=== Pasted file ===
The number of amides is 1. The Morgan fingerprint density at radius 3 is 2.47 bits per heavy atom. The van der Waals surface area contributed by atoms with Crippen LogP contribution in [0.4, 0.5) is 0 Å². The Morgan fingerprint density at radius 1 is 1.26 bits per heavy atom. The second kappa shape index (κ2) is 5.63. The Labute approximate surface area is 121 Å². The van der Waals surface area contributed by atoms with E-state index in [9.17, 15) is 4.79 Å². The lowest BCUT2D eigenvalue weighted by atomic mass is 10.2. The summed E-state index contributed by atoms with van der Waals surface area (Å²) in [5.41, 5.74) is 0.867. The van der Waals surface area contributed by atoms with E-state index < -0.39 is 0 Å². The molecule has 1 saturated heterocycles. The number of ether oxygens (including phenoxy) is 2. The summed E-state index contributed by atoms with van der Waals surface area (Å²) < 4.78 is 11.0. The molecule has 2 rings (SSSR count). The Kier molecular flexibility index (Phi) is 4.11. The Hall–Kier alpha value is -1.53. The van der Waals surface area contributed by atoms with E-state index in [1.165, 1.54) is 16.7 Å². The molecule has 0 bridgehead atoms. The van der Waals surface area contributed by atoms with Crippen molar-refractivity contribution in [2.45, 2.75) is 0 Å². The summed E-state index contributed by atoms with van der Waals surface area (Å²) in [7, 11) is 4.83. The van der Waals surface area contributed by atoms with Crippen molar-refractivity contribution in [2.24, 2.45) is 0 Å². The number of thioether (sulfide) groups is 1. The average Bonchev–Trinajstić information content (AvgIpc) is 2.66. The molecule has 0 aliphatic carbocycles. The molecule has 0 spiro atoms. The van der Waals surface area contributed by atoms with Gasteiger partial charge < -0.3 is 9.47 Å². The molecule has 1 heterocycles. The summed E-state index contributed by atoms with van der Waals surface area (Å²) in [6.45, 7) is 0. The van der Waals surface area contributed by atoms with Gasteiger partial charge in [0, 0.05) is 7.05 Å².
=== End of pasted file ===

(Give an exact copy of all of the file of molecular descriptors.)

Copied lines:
The number of amides is 1. The Morgan fingerprint density at radius 3 is 2.47 bits per heavy atom. The van der Waals surface area contributed by atoms with Crippen LogP contribution in [0.4, 0.5) is 0 Å². The Morgan fingerprint density at radius 1 is 1.26 bits per heavy atom. The second kappa shape index (κ2) is 5.63. The Labute approximate surface area is 121 Å². The van der Waals surface area contributed by atoms with E-state index in [9.17, 15) is 4.79 Å². The lowest BCUT2D eigenvalue weighted by atomic mass is 10.2. The summed E-state index contributed by atoms with van der Waals surface area (Å²) in [5.41, 5.74) is 0.867. The van der Waals surface area contributed by atoms with E-state index < -0.39 is 0 Å². The molecule has 1 saturated heterocycles. The number of ether oxygens (including phenoxy) is 2. The summed E-state index contributed by atoms with van der Waals surface area (Å²) < 4.78 is 11.0. The molecule has 2 rings (SSSR count). The Kier molecular flexibility index (Phi) is 4.11. The Hall–Kier alpha value is -1.53. The van der Waals surface area contributed by atoms with E-state index in [1.165, 1.54) is 16.7 Å². The molecule has 0 bridgehead atoms. The van der Waals surface area contributed by atoms with Crippen molar-refractivity contribution in [2.45, 2.75) is 0 Å². The summed E-state index contributed by atoms with van der Waals surface area (Å²) in [7, 11) is 4.83. The van der Waals surface area contributed by atoms with Crippen molar-refractivity contribution in [2.24, 2.45) is 0 Å². The number of thioether (sulfide) groups is 1. The average Bonchev–Trinajstić information content (AvgIpc) is 2.66. The molecule has 0 aliphatic carbocycles. The molecule has 0 spiro atoms. The van der Waals surface area contributed by atoms with Gasteiger partial charge < -0.3 is 9.47 Å². The molecule has 1 heterocycles. The summed E-state index contributed by atoms with van der Waals surface area (Å²) in [6.45, 7) is 0. The van der Waals surface area contributed by atoms with Gasteiger partial charge in [0, 0.05) is 7.05 Å².